Two scientists walked into Leroy Hood‘s office in Seattle a little more than five years ago with a burning question about the genomes of dogs. They had sequenced the entire string of DNA in the canine genome for biomedical researchers, and sought out the high-speed gene sequencing pioneer for business advice. They wondered what it would take to build a business that sells information to pet owners, who might be curious about what breed their dog is.
This conversation in the summer of 2003 led to the formation of Seattle-based Argus Genetics, a spin-off company from the Fred Hutchinson Cancer Research Center. The technology has since been licensed to Mars Inc., the $21 billion-a-year candy and pet food giant in McLean, VA, which has turned it into a test called the Wisdom Panel MX. I heard the story of how this idea evolved into a product from Carl Weissman, a venture capitalist at Seattle-based Accelerator (and OVP Venture Partners), and Neale Fretwell, a business development manager for Mars’s veterinary division.
The original idea from Elaine Ostrander and Leonid Kruglyak at the “Hutch” intrigued Weissman when he got the referral, even if it made some of his investing partners roll their eyes because it wasn’t their usual swing-for-the-fences-to-treat-cancer kind of bet. Weissman and Kristina Burow, a Kauffman Fellow now with Arch Venture Partners, started their research. They learned there are 60 million dogs in the U.S., and half are purebred, while half are from mixed-breed heritage. They talked to breeders and purebred owners, and found out they didn’t want the test because it might disqualify purebreds from shows. That left mixed-breeds. There are 30 million of those dogs, and the test could be developed and sold for $100. That meant if Argus could capture at least 11 percent of the market, it could have a $330 million opportunity.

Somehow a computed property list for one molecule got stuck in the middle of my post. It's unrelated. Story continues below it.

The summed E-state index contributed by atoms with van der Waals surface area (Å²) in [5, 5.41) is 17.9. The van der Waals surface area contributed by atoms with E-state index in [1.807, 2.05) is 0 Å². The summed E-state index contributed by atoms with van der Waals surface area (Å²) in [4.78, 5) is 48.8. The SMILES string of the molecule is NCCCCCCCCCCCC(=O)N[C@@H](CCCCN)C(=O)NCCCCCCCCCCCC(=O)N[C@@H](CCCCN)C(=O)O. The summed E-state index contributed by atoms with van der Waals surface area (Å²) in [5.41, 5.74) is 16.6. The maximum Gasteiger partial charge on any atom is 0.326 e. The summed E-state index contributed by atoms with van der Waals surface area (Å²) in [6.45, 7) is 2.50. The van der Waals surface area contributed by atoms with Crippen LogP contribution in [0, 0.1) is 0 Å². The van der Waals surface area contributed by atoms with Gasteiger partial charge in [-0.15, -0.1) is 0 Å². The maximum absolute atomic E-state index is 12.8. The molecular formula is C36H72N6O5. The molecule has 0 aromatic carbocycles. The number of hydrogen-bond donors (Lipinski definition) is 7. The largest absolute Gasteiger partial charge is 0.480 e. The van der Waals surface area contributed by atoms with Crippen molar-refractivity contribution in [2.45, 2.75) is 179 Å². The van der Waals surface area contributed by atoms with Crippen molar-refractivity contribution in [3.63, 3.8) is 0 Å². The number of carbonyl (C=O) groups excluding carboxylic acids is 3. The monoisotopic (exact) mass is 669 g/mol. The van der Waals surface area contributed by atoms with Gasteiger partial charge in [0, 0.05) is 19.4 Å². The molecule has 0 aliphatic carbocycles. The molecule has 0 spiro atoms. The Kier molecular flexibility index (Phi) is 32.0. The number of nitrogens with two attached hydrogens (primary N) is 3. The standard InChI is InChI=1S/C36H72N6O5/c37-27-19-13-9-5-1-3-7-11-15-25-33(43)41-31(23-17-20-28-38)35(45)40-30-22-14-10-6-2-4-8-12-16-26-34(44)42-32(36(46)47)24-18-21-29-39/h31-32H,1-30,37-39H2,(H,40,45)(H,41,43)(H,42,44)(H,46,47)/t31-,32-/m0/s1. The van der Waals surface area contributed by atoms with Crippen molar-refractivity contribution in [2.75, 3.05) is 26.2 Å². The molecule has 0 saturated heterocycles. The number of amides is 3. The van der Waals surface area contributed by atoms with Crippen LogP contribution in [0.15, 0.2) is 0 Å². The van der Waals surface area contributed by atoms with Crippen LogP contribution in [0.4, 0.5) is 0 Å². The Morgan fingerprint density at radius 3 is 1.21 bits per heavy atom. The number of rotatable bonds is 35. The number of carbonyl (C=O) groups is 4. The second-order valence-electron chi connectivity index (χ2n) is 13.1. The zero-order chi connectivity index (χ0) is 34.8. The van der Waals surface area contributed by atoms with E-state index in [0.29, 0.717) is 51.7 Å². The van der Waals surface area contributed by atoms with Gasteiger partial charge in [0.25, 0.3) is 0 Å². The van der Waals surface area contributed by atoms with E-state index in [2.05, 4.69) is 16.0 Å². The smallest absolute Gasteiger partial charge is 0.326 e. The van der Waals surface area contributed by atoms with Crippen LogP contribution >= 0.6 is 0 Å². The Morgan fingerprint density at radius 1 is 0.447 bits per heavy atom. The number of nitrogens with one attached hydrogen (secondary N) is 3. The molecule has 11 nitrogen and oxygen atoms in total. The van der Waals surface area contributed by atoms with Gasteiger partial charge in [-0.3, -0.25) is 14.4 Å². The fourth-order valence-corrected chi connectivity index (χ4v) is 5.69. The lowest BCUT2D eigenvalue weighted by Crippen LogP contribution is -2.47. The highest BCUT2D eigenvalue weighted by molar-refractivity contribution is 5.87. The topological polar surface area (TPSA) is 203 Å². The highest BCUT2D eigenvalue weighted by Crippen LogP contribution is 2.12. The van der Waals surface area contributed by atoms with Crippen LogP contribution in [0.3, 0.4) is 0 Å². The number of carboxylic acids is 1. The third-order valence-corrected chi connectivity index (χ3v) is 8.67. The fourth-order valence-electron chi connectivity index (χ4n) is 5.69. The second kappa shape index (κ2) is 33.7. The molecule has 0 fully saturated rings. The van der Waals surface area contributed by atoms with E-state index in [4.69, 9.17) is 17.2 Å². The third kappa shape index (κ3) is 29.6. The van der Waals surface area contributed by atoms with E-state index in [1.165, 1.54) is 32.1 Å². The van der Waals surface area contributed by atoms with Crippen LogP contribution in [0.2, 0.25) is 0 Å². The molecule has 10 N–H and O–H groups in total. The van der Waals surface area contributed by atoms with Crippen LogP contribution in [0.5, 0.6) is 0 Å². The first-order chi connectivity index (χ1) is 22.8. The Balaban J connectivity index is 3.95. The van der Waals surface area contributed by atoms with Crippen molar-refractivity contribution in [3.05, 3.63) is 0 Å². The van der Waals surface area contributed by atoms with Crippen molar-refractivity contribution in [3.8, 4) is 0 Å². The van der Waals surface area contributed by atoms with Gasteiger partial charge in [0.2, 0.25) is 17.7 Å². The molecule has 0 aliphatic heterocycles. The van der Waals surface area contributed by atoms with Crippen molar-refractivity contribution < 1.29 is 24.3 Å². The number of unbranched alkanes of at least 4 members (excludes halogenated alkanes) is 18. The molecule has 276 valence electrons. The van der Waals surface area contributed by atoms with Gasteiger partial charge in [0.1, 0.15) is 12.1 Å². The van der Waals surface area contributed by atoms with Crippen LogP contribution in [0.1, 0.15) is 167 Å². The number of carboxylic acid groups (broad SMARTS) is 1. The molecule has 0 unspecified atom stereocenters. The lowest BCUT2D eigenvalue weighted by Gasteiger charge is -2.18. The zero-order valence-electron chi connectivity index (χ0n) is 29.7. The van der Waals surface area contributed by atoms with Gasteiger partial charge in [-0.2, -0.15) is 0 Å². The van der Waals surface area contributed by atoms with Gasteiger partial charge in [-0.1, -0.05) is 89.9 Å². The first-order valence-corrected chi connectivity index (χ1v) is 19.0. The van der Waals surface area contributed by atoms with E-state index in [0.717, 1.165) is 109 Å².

“Dog people are serious,” Weissman says. “It looked like an interesting business to us.”
It also seemed like something that could take off quickly, Weissman thought. It was an application of cutting-edge science that didn’t need to pass the strict scrutiny of the FDA, or go through hassles with reimbursement from health insurers. He negotiated for the rights to the technology from the Hutch, and set up the company in a structure that left what he calls “significant ownership stakes” for Ostrander, Krugylyak, and the Hutchinson Center, who get royalties on sales from Mars. (Ostrander has since left for the National Institutes of Health, and Krugylak is now at Princeton University.)
Mars got an early bead on this technology because it has sponsored some of Ostrander’s research in the past, Fretwell says.
Here’s how it works. A pet owner comes into a veterinarian’s office, curious about what breed their dog is. They provide a blood sample, … Next Page »